Buy-now, pay-later is a growing form of payment, but it’s not without its risks. Now regulators are taking a closer look. Also, we explore what’s behind the executive leadership changes taking place throughout fashion. Don’t forget to subscribe to the Glossy Podcast for interviews with fashion industry leaders and Week in Review episodes, and the Glossy Beauty Podcast for interviews from the beauty industry. –Danny Parisi, sr. fashion reporter
Buy now, pay later
One of the key narratives to emerge from this year’s Black Friday and Cyber Monday shopping weekend was the boom of the buy-now, pay-later model. Adobe reported a 42% increase in BNPL purchases compared to last year. And Afterpay, a BNPL provider, found a similar figure.
But as this form of payment grows, regulators are becoming more concerned about the potential risk to shoppers. Last week, the U.S. Office of the Comptroller of the Currency issued a statement urging banks to manage the model’s risk to consumers, a sign that it may be interested in regulating the industry more strictly.
Amid inflation, with prices of some everyday goods at a high, more consumers are being tempted to use BNPL, but at the same time, many are falling behind on payments. LendingTree estimates that 42% of BNPL users have missed a payment. Missing a payment means paying late fees or high interest rates on a payment. On top of that, many BNPL platforms will only report missed payments to credit bureaus. That means that they’ll negatively affect your credit score if you slip up, but won’t positively affect your credit score if you pay on time.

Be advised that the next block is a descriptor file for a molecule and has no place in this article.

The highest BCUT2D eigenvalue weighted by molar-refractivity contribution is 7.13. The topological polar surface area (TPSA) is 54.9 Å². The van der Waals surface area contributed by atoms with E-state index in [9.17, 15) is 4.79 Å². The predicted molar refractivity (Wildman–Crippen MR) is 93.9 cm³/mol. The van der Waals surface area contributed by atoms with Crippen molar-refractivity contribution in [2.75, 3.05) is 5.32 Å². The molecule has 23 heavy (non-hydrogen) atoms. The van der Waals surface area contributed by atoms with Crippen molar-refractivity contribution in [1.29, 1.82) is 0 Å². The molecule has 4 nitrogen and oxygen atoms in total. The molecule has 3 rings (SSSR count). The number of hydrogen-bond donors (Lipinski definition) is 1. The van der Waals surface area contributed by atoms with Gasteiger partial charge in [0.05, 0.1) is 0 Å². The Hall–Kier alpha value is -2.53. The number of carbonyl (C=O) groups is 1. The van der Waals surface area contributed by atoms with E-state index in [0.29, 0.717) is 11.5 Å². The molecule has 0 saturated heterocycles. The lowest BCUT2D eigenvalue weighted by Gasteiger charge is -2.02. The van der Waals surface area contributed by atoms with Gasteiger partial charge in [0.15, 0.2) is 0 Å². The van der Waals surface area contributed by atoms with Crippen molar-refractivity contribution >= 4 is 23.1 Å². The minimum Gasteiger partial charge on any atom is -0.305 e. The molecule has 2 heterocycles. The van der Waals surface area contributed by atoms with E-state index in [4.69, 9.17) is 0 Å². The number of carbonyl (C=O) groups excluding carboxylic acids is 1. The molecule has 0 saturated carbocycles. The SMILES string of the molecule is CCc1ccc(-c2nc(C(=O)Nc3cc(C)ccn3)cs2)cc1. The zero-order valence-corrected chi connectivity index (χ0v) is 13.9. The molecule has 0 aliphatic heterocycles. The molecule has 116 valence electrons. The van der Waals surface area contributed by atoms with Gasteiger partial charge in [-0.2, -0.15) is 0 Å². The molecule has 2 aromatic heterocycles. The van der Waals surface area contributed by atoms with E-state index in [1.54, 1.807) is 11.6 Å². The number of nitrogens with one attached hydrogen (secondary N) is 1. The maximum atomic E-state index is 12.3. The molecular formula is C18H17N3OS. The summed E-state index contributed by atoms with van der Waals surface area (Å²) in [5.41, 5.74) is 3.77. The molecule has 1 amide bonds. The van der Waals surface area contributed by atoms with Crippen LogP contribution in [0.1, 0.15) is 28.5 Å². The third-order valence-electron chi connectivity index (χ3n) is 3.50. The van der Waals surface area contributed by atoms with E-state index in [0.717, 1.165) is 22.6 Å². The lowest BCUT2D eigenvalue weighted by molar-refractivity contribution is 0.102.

The U.K. is also weighing regulation increases on the industry. Draft legislation has been in the works since February of this year.
While BNPL is still on the rise, the risks to consumers are real and regulation could potentially shake up the growing sector.
CEOs are on the move
In my Luxury Briefing last week, I wrote about all the fashion creative directors who have stepped down or been replaced in the last few months. But I didn’t touch on other leadership shakeups happening in fashion. Companies are swapping their CEOs around nearly as frequently.
Last week, longtime Levi’s CEO Chip Bergh announced his retirement, to be replaced by current president Michelle Gass. Joann Cheng, the founding CEO of Lanvin Group, also abruptly announced she would step down, which was followed soon after by the announcement of her replacement, Eric Chan. If we zoom out to all of 2023, we’ve had major CEO departures at Gucci, Maison Margiela and Gap. Even Rihanna stepped down as CEO of Savage x Fenty in June.
Like creative directors, CEOs shape the overall direction of a brand. And right now, when people are spending less and brands across the industry are seeing their sales slow down, new leadership can sometimes be what’s needed to give a brand a fresh start. Whether the new CEO ends up being any more effective than the last, however, is not a guarantee.